There are a number of motivations to give a gift to loved ones during life; however, it is important to remember that certain assets are taxed more favorably if they are given after the owner’s death. As discussed in my recent blog post, The “Basis” for Good Planning: Using “Stepped-Up” Basis to Reduce Taxes, assets that are subject to long-term capital gains are granted a significant income tax advantage, a “step-up” in basis, if they are held until the owner’s death.
First generation business owners may be presented with this issue when they want to give their children a current stake in the company that they have built. While nothing is more natural then wanting to watch our children succeed during our lifetime, with planning we may be able to achieve some underlying practical goals while still utilizing the tax advantages presented by holding a significant portion of the asset’s value until death. For instance, by utilizing a well-structured shareholder agreement, business owners can grant their child a minimal interest in the business and a position in the company as a means to (1) establishing the child’s role in the business, (2) train the child to manage the business, (3) provide a current income stream and job stability, and/or (4) provide the child an immediate incentive to focus on the business’ success. By granting the child a minimal stake in the company, the business owner has have both created a structure to transfer the company at the time of your passing and maintained the bulk of the asset’s value in your hands in order to capitalize on the capital gains tax advantages associated with a step-up in basis.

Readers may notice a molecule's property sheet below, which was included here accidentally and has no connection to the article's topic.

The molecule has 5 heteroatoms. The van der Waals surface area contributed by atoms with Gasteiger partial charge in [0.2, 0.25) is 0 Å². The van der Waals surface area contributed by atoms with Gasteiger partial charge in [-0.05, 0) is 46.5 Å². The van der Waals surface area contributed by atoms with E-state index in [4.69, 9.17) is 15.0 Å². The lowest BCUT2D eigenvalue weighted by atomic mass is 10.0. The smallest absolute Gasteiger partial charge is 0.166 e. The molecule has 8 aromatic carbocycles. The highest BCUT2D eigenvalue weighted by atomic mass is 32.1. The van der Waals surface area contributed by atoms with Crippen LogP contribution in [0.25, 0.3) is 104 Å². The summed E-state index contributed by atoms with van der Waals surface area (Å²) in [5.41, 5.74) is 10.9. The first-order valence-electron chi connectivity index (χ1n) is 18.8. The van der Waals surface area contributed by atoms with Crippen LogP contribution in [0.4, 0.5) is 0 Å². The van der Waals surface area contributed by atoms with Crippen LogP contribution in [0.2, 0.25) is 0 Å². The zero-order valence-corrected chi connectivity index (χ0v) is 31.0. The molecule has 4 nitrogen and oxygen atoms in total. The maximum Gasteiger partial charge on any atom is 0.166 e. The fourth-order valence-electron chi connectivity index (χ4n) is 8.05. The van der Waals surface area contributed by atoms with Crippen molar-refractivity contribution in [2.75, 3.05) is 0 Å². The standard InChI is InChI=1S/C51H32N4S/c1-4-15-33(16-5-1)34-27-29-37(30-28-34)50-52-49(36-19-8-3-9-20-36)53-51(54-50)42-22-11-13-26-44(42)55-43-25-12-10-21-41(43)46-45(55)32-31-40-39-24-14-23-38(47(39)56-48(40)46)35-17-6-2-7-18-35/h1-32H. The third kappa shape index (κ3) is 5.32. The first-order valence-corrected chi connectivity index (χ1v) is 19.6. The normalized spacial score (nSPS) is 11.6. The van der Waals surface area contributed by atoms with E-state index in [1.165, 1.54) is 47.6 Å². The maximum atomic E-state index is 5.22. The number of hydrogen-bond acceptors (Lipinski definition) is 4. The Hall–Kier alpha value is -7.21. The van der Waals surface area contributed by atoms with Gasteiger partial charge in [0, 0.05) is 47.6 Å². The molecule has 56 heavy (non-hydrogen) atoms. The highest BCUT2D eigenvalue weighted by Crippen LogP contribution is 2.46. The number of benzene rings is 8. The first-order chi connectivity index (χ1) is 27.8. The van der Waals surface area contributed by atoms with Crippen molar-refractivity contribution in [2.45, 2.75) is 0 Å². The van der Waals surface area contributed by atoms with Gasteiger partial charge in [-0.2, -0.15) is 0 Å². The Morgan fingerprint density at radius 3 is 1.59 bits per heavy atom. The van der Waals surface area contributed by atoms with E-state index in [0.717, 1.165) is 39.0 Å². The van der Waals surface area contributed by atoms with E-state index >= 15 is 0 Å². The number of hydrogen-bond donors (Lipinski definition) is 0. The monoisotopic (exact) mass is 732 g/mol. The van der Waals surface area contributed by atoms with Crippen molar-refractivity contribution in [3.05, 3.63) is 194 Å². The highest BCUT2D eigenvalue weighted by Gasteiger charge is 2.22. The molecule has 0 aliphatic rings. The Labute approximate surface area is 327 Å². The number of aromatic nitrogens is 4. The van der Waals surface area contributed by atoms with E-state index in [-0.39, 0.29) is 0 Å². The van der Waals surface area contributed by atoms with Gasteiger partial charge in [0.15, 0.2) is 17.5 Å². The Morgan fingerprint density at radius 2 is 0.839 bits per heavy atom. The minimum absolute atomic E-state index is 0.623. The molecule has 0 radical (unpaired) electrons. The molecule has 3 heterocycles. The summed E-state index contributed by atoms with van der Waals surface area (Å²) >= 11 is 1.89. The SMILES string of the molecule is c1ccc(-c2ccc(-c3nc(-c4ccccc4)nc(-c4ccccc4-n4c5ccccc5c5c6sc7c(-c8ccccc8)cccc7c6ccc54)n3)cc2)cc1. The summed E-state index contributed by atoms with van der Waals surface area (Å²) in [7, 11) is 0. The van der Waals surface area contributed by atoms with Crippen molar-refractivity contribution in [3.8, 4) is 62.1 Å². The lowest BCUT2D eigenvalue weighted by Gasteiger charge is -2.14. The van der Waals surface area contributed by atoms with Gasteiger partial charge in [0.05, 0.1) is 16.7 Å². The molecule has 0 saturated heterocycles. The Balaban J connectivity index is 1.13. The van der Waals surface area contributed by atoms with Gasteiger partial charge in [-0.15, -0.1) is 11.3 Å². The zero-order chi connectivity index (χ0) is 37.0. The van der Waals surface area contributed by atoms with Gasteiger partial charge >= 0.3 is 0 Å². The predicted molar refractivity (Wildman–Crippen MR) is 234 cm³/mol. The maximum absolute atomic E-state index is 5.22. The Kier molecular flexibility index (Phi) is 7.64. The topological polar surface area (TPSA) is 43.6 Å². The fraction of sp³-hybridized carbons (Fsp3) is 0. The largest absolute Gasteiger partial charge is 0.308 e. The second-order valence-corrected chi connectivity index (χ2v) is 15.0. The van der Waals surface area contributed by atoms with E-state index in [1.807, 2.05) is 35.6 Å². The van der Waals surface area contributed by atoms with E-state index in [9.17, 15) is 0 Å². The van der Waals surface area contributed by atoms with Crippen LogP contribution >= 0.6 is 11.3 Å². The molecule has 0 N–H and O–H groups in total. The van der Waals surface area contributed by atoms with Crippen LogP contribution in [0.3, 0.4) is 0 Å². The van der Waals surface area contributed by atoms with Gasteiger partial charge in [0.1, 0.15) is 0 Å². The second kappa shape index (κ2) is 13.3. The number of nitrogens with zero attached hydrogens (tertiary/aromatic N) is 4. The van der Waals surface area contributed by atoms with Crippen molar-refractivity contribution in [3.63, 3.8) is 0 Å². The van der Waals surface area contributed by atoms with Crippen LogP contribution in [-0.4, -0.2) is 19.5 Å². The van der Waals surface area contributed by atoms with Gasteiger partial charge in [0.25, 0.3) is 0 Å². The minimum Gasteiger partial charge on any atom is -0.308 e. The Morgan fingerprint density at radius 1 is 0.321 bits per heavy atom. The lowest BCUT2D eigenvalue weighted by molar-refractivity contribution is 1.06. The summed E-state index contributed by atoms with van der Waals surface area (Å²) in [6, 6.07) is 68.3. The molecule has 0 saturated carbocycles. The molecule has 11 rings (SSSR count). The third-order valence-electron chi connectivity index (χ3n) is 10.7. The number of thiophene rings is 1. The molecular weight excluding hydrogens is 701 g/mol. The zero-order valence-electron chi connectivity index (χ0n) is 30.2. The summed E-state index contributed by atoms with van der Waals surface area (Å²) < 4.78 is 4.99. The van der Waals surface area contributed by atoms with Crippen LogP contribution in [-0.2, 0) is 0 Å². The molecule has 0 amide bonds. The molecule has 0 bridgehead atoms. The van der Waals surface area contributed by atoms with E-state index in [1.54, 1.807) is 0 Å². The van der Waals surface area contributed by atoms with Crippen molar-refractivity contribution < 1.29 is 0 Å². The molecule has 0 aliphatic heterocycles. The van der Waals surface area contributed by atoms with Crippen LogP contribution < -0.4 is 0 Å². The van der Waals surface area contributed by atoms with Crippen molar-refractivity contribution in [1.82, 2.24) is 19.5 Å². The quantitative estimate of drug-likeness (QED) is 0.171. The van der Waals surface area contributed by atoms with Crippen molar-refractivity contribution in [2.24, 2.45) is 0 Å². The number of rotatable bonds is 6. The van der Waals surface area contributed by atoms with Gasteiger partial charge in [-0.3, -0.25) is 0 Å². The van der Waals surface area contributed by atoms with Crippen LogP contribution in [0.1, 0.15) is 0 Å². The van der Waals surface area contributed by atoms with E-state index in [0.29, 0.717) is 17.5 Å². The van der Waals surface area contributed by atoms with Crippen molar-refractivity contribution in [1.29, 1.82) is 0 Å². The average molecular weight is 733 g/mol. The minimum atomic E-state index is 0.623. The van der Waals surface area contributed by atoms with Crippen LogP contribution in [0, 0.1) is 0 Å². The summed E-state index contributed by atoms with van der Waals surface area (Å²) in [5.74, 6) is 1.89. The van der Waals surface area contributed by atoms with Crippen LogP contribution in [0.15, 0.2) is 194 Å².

Although this type of planning must be carefully weighed against the estate tax advantages presented by certain types of lifetime transfers, in the right circumstances, the advantages of the “step-up” in basis may outweigh the estate tax benefits of certain lifetime transfers. Accordingly, before making a substantial gift of your assets it is important to first identify any extraneous or ancillary goals that you hope to achieve by making the gift and meet with your advisors regarding the best structure for the gift.
 In summary, an asset given during life continues to be subject to the same or similar capital gains taxes as it was in the hands of the donor while an asset that is given after the donor’s death could be sold on that same date and not be subject to any capital gains tax.
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